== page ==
Case Goes to Justice Department
Friday, October 6, 2006
Federal housing officials who claim that a campaign by Manassas against crowded housing has illegally targeted Hispanic families have turned their investigation over to the Justice Department, saying the city has failed to adequately settle complaints.
"We made an extensive effort to resolve the matter, but it was unsuccessful," said Bryan Greene, the deputy assistant secretary for enforcement and programs at the Department of Housing and Urban Development. "We conducted a full investigation and attempted to conciliate with many parties involved, which included many individuals, civil rights groups and the City of Manassas. In the end, conciliation has failed."
The investigation focused on anti-crowding measures initiated by the city over the past two years. Those included a hotline that allowed residents to anonymously file a complaint about neighbors they suspected of violating city ordinances and a measure passed by the City Council in December that essentially banned extended family members from living together by narrowing the legal definition of "family." That ordinance was repealed in January under threats from civil rights groups and concerns about a federal investigation.
Although HUD cannot bring charges against a municipality under the Fair Housing Act, it can forward cases to the Department of Justice for possible litigation if the agency's investigation does not produce an agreement "and provide relief to the aggrieved people," Greene said.
Eleven complaints have been forwarded to the Department of Justice -- eight from Manassas residents, two from civil rights organizations and one from HUD, Greene said. The complaints allege that Manassas has illegally targeted the city's growing Hispanic population for selective enforcement of its zoning laws.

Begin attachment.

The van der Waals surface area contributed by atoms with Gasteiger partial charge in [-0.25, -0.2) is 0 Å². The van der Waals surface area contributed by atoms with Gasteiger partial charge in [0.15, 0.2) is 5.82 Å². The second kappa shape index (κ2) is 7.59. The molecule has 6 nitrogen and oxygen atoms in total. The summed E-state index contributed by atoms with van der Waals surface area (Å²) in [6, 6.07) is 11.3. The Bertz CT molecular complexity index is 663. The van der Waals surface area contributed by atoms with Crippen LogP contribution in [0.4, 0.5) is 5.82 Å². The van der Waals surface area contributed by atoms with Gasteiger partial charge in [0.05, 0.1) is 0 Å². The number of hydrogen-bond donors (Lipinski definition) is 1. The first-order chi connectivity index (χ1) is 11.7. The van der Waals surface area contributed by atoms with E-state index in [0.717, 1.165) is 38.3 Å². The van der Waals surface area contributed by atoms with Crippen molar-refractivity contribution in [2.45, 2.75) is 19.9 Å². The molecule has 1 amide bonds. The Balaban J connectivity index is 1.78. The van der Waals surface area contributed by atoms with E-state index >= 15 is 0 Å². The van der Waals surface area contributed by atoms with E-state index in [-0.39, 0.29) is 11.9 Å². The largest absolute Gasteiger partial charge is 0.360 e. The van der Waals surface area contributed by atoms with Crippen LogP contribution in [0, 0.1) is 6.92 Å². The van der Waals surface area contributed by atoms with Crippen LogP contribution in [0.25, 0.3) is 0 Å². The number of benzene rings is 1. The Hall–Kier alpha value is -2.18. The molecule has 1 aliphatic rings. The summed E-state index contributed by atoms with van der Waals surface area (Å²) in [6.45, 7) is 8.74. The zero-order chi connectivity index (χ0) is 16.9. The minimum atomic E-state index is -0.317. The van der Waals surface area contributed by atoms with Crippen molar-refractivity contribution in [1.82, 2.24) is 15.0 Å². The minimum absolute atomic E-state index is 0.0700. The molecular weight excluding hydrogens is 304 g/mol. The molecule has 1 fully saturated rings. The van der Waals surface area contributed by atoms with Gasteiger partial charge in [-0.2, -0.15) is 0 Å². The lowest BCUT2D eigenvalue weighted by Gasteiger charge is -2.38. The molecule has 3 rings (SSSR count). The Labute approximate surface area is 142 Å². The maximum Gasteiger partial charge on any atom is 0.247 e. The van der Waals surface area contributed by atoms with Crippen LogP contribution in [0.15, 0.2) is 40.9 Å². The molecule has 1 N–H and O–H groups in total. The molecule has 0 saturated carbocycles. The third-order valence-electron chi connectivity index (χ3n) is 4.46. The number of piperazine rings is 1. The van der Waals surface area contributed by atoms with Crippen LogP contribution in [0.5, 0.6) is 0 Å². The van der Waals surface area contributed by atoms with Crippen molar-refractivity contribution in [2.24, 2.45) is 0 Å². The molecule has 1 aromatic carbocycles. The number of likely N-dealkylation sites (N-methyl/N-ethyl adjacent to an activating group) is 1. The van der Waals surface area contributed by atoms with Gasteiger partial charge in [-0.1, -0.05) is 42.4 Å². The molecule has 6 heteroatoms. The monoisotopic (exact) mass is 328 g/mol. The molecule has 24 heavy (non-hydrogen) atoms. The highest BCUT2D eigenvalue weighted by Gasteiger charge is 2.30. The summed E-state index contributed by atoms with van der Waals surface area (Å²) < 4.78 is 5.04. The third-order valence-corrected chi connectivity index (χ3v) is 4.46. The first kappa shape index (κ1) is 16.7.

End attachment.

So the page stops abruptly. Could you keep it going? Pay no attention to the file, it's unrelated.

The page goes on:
Greene said HUD opened its investigation in January after published reports detailed the city's anti-crowding efforts, which included an enforcement officer who made visits at night to homes and informed residents that aunts, uncles, cousins and other extended family members could not share the same residence, regardless of whether occupancy limits had been exceeded.
Greene said HUD has sent letters to city officials and others involved notifying them of the decision, but city manager Lawrence D. Hughes said officials have yet to receive notification and could not comment.
"We didn't realize conciliation had failed," Hughes said.
"I'm not sure how they draw conclusions like that," he added. "We just need to see what HUD communicates to us and where the process goes from here."
Manassas City Attorney Robert W. Bendall told the city council last week that the investigation had stalled because a changing cast of investigators was going over similar ground and repeating questions. Bendall was unavailable yesterday for comment.
Lawyers who have been monitoring the case said that HUD's decision was a "serious" matter.
"An investigation of this magnitude will certainly get the attention of the [Department of Justice] and means it's more likely that they will proceed with a lawsuit," said Kent Willis, executive director of the American Civil Liberties Union of Virginia, one of the groups that threatened to sue the city after it passed its anti-crowding ordinance.
"If the judge or jury determines that the City of Manassas conspired to discriminate against Latino families, the punitive damages could be hefty."
Willis added that a federal lawsuit also raised the possibility that individual parties could bring civil suits against the city.
According to HUD, 342 complaints were made to the city's "overcrowding hotline" before the investigation began, and more than half turned up no violations.
Of the 145 calls that resulted in violations, 71 percent involved families with Hispanic surnames, although only 15 percent of the city's population is Hispanic, according to 2000 Census data.
Department of Justice spokeswoman Cynthia Magnuson said the agency would review the case and determine how to proceed but would not comment on the possibility of a federal suit.